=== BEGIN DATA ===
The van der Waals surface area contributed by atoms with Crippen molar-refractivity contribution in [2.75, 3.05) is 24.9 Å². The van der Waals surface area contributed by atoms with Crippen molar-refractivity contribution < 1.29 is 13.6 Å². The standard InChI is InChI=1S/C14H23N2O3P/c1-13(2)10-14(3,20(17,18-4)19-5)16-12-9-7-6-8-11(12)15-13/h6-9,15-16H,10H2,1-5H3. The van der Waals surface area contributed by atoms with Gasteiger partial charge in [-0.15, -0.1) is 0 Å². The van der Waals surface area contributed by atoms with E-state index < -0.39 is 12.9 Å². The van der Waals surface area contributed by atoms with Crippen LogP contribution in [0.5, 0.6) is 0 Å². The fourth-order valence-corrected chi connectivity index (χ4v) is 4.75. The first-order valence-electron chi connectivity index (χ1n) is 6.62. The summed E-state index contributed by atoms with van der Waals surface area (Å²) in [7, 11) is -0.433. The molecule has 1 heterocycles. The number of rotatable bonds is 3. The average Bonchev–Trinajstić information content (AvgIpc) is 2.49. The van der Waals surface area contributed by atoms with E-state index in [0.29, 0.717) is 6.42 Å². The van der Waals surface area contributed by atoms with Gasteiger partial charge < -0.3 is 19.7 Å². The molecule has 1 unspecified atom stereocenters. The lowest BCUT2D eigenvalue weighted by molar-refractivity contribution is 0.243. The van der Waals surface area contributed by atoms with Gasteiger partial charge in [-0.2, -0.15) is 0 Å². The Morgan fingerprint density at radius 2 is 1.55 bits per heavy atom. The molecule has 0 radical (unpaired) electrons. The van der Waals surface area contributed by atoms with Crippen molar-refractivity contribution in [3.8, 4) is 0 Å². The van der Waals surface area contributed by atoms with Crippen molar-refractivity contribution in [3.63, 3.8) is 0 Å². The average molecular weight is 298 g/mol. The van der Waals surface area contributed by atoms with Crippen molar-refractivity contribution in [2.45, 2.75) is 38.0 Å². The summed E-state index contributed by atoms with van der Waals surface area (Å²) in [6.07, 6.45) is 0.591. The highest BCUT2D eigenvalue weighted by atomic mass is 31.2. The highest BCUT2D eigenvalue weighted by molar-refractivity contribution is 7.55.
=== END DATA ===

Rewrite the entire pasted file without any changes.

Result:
The van der Waals surface area contributed by atoms with Crippen molar-refractivity contribution in [2.75, 3.05) is 24.9 Å². The van der Waals surface area contributed by atoms with Crippen molar-refractivity contribution < 1.29 is 13.6 Å². The standard InChI is InChI=1S/C14H23N2O3P/c1-13(2)10-14(3,20(17,18-4)19-5)16-12-9-7-6-8-11(12)15-13/h6-9,15-16H,10H2,1-5H3. The van der Waals surface area contributed by atoms with Gasteiger partial charge in [-0.15, -0.1) is 0 Å². The van der Waals surface area contributed by atoms with E-state index < -0.39 is 12.9 Å². The van der Waals surface area contributed by atoms with Crippen LogP contribution in [0.5, 0.6) is 0 Å². The fourth-order valence-corrected chi connectivity index (χ4v) is 4.75. The first-order valence-electron chi connectivity index (χ1n) is 6.62. The summed E-state index contributed by atoms with van der Waals surface area (Å²) in [7, 11) is -0.433. The molecule has 1 heterocycles. The number of rotatable bonds is 3. The average Bonchev–Trinajstić information content (AvgIpc) is 2.49. The van der Waals surface area contributed by atoms with E-state index in [0.29, 0.717) is 6.42 Å². The van der Waals surface area contributed by atoms with Gasteiger partial charge < -0.3 is 19.7 Å². The molecule has 1 unspecified atom stereocenters. The lowest BCUT2D eigenvalue weighted by molar-refractivity contribution is 0.243. The van der Waals surface area contributed by atoms with Gasteiger partial charge in [-0.2, -0.15) is 0 Å². The Morgan fingerprint density at radius 2 is 1.55 bits per heavy atom. The molecule has 0 radical (unpaired) electrons. The van der Waals surface area contributed by atoms with Crippen molar-refractivity contribution in [3.8, 4) is 0 Å². The van der Waals surface area contributed by atoms with Crippen molar-refractivity contribution in [3.63, 3.8) is 0 Å². The average molecular weight is 298 g/mol. The van der Waals surface area contributed by atoms with Crippen molar-refractivity contribution in [2.45, 2.75) is 38.0 Å². The summed E-state index contributed by atoms with van der Waals surface area (Å²) in [6.07, 6.45) is 0.591. The highest BCUT2D eigenvalue weighted by atomic mass is 31.2. The highest BCUT2D eigenvalue weighted by molar-refractivity contribution is 7.55.